Eagle Scout project brings mine view to public
An Eagle Scout project in Jacksonville’s Forest Park will give visitors a look into a mine that likely dates from the 1800s.
Scout Randall Ridge coordinated the project that removed dirt from the mine’s opening, reconstructed a wooden entrance way, and included a display of mining artifacts along with two interpretative panels describing mining activities.
“I’m very interested in history. It’s my favorite subject. I feel like that’s what made the project so exciting to me,” said Ridge. “If someone else did it, it would be something I’d go to.”
Ridge is a member of Medford’s Troop 5 and a junior at Crater High School. Scouts from the troop, leaders and parents, his own family and the park rangers all assisted Ridge and put in more than 400 hours of work.
“Digging was the meat of the project,” said Ridge. About 6 to 8 cubic yards of dirt were removed, Park Ranger Tony Hess estimated. Crews had to work with iron rods to break up the material. After miners removed their wooden entrance, dirt had filled the opening and hardened for more than 100 years.
City officials needed to close the entrance for safety reasons after people were observed squeezing through a 12-by-36-inch hole. A metal gate now blocks the entrance to the mine but a motion sensor light illuminates the area where old miner relics, including a dynamite box, shovels, a wheel barrow and other items, are displayed. Ridge used salvaged wood for the entrance to give it a historical appearance.
“We wanted something that people could look through and see into the mine,” said Hess. The site is located on the Ol’ Miners’ Trail.
The excavation, a horizontal boring known as an adit, goes approximately 235 feet into the mountain and followed a quartz vein. Gold is contained within quartz and can be removed for processing outside the shaft, said Hess, who had a career as a mining exploration contractor.
“It was a significant mine. There’s a lot of what we call glory holes (in the park),” said Hess. Glory holes go a just little way and are abandoned when they don’t pay off. This mine is from five to six feet tall and six feet wide, indicating it paid off for a long time, he said. A pile of rock without quartz at the far end of the adit indicates that the vein ended.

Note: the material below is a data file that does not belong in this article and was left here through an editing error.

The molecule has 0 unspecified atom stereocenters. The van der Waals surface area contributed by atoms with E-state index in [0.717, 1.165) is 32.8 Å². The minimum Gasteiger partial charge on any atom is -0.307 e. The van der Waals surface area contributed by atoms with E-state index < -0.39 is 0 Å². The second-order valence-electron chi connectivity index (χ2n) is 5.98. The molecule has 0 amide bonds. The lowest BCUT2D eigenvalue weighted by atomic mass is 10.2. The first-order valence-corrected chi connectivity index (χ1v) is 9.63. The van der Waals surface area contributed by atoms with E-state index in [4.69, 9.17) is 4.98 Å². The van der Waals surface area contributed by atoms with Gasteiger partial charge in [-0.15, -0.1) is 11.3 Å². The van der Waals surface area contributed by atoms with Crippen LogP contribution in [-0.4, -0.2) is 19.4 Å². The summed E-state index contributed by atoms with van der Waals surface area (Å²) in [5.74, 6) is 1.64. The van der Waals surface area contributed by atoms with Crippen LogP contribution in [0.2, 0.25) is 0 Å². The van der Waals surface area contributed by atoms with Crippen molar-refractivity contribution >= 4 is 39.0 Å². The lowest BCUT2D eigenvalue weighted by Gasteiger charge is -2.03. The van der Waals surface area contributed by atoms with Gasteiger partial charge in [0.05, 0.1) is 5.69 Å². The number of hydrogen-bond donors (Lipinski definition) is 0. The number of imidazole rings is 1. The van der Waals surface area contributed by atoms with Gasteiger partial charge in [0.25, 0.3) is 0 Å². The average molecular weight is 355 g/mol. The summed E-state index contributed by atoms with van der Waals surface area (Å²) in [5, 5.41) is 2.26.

“This was definitely a small mining operation, maybe a couple guys got in there and they got the gold and quartz out and left,” said Hess.
Searches through government agency records could not determine the mine’s owner, said Gary Sprague, a park ranger.
The site was likely privately owned initially, and may have become Jackson County property when the owner didn’t pay taxes, Hess speculates. It may have become city land for the watershed when the city erected a dam for its own water supply in 1911. A decade ago, the city designated the watershed land as Forest Park, and volunteers have developed an extensive trail system, visitor amenities and historical features.
“Sometimes mines are on very unusable ground. There isn’t any timber in this. It’s in very solid rock, so there’s not any cave-ins,” said Hess. Miners would use sledge hammers and hand-held bits to cut holes into the rock in order to place blasting powder to loosen the quartz.
Two larger successful mining operators were located nearby. The Nordling Mine is in Forest Park. The Op Mine, which had about 1.5 miles of underground tunnels, according to Hess, is on land adjacent to Reservoir Road on the drive into the park.
Ridge needs to complete paperwork on the project and submit it to the Crater Lake Boy Scout Council, which will then convene a board of review before awarding Eagle Scout status. He has been in scouting for nine years.
“This was a heck of a Scout project. It was probably twice as big as normal. It was a lot of work,” said Sprague. Several other Eagle Scout projects have been completed in the park.
Forest Park is located up Reservoir Road, which turns off from Highway 238 one mile west of Jacksonville. Park rangers are all volunteers who have developed the 1,080-acre park since 2007 with assistance from the city’s Public Works Department.
Reach Ashland freelance writer Tony Boom at email@example.com.